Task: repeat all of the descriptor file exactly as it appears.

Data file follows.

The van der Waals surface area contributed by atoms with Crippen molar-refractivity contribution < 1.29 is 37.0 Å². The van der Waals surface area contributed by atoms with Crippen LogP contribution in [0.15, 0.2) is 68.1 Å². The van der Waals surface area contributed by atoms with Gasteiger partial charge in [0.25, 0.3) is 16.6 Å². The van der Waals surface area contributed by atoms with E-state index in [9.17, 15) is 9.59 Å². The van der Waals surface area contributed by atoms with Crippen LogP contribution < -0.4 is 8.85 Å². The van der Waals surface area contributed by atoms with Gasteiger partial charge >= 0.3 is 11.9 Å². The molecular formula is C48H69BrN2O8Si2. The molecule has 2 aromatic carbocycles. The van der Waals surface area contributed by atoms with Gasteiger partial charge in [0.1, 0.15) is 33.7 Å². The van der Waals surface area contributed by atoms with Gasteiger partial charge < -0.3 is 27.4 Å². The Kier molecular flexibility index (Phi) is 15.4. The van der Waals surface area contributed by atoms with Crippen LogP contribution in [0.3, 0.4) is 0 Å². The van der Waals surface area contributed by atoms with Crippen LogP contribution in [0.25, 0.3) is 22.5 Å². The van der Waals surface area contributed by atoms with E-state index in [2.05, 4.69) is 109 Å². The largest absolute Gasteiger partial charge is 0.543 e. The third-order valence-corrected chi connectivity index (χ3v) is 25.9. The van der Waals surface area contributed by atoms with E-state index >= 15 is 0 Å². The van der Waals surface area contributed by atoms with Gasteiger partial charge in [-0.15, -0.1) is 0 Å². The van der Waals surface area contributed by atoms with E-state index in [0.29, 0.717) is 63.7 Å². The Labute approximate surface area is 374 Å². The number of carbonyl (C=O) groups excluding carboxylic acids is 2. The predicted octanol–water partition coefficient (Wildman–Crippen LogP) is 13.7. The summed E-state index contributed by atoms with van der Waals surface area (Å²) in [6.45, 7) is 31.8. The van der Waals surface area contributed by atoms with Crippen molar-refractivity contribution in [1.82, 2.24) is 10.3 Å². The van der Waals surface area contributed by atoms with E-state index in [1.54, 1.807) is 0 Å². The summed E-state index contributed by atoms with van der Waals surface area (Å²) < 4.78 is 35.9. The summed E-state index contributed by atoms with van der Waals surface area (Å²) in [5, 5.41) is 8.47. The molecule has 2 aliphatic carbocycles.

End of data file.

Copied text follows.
The van der Waals surface area contributed by atoms with Crippen molar-refractivity contribution < 1.29 is 37.0 Å². The van der Waals surface area contributed by atoms with Crippen LogP contribution in [0.15, 0.2) is 68.1 Å². The van der Waals surface area contributed by atoms with Gasteiger partial charge in [0.25, 0.3) is 16.6 Å². The van der Waals surface area contributed by atoms with E-state index in [9.17, 15) is 9.59 Å². The van der Waals surface area contributed by atoms with Crippen LogP contribution < -0.4 is 8.85 Å². The van der Waals surface area contributed by atoms with Gasteiger partial charge >= 0.3 is 11.9 Å². The molecular formula is C48H69BrN2O8Si2. The molecule has 2 aromatic carbocycles. The van der Waals surface area contributed by atoms with Gasteiger partial charge in [0.1, 0.15) is 33.7 Å². The van der Waals surface area contributed by atoms with Gasteiger partial charge < -0.3 is 27.4 Å². The Kier molecular flexibility index (Phi) is 15.4. The van der Waals surface area contributed by atoms with Crippen LogP contribution in [0.3, 0.4) is 0 Å². The van der Waals surface area contributed by atoms with Crippen LogP contribution in [0.25, 0.3) is 22.5 Å². The van der Waals surface area contributed by atoms with E-state index in [2.05, 4.69) is 109 Å². The largest absolute Gasteiger partial charge is 0.543 e. The third-order valence-corrected chi connectivity index (χ3v) is 25.9. The van der Waals surface area contributed by atoms with E-state index >= 15 is 0 Å². The van der Waals surface area contributed by atoms with Gasteiger partial charge in [-0.15, -0.1) is 0 Å². The van der Waals surface area contributed by atoms with E-state index in [0.29, 0.717) is 63.7 Å². The Labute approximate surface area is 374 Å². The number of carbonyl (C=O) groups excluding carboxylic acids is 2. The predicted octanol–water partition coefficient (Wildman–Crippen LogP) is 13.7. The summed E-state index contributed by atoms with van der Waals surface area (Å²) in [6.45, 7) is 31.8. The van der Waals surface area contributed by atoms with Crippen molar-refractivity contribution in [1.82, 2.24) is 10.3 Å². The van der Waals surface area contributed by atoms with E-state index in [1.54, 1.807) is 0 Å². The summed E-state index contributed by atoms with van der Waals surface area (Å²) < 4.78 is 35.9. The summed E-state index contributed by atoms with van der Waals surface area (Å²) in [5, 5.41) is 8.47. The molecule has 2 aliphatic carbocycles.